The udder on the left is Megan's right after she freshened for the first time last year.  The one above is at three months. The one on the right is her daughter Mercedes just a few weeks after she freshened. It is an improvement on mother. This girl looks a lot like mom and her son is probably the best buck born this year. That makes me super happy because this is Chicory's great granddaughter. I can't wait to have her linear appraised and compare her score to her great grandmother's and mother's scores. It will tell me just where I'm moving forward and where I might of lost ground.

As for Daisy here. Her udder looks a great deal like her mother, Chicory.
Her medial attachment was wonderful. That is the line up the middle.  This is Chicory. See why I'm thinking this photo taking is a handy tool? I can look back at each doe and their ancestors and see just what has changed and what is passed on. Yes indeed, I'm gong to start making lists of traits for each doe. I have records of their births. How many kids they had and of what sex plus if I had to pull the kids or was it natural. I'm also keeping record as to the time of birth because normally they will kid within three hours of the time they kidded the first time. I then know whether they kid normally on the 150th day or sooner and approximately what time. Since I put the doe in with the buck when she comes into heat and don't leave him in the pen for days like many do, I know pretty close when my does will kid and don't spend night after night having to check them.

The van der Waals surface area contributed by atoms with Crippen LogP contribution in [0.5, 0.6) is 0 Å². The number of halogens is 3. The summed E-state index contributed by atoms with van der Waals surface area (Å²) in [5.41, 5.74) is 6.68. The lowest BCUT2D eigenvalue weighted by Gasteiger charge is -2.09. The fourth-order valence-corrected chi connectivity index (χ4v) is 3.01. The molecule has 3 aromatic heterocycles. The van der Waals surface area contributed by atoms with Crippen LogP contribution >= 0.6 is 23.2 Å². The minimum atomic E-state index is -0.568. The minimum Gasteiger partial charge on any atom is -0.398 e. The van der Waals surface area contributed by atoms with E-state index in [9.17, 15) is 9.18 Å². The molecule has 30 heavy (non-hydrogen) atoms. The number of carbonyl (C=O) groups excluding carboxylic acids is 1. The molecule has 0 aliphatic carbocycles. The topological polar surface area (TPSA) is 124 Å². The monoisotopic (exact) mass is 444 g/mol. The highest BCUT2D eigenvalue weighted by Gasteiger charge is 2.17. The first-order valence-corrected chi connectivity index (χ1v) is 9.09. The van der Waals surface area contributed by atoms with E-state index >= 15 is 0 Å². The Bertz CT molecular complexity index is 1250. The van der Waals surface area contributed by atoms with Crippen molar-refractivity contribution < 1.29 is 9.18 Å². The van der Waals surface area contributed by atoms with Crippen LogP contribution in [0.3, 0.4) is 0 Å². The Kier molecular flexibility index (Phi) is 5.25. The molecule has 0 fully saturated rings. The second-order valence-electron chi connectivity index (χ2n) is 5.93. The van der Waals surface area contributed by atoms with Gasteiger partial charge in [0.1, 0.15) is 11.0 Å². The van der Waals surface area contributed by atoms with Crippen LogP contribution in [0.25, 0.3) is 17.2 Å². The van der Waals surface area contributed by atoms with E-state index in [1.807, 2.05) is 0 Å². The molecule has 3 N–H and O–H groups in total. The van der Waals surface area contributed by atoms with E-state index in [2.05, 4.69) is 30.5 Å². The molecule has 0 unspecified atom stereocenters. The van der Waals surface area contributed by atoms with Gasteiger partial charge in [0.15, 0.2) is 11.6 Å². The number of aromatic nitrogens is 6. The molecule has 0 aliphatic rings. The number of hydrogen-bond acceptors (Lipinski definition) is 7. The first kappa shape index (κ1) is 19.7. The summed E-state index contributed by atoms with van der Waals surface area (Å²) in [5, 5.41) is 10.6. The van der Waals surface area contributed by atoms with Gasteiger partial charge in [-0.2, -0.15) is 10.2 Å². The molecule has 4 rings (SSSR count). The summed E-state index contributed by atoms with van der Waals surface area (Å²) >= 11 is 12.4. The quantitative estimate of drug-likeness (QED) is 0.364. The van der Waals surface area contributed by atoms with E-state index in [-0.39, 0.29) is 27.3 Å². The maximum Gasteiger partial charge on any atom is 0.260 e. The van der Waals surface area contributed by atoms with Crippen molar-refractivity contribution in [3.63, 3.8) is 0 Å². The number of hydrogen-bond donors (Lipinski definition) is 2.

I've made a choice as to what doe to get rid of. The shocker is how much she developed cow hocks from a kid to this year. I would not of dreamed it. I'd like to tell the person who will be receiving her first before I blab all about it on here but some of you will probably figure it out. That will give me three does and a maybe four if I keep the little brown doe just born. She is so tiny I don't really know what she looks like.  And I've decided on only keeping two of the seven bucks intact. The rest will be banded. But first will check with an interested party to see which buck they might want of the whole group. Will I sell these two or keep them, I haven't decided yet.

The biggies in my book when deciding on whether to keep a goat or not is: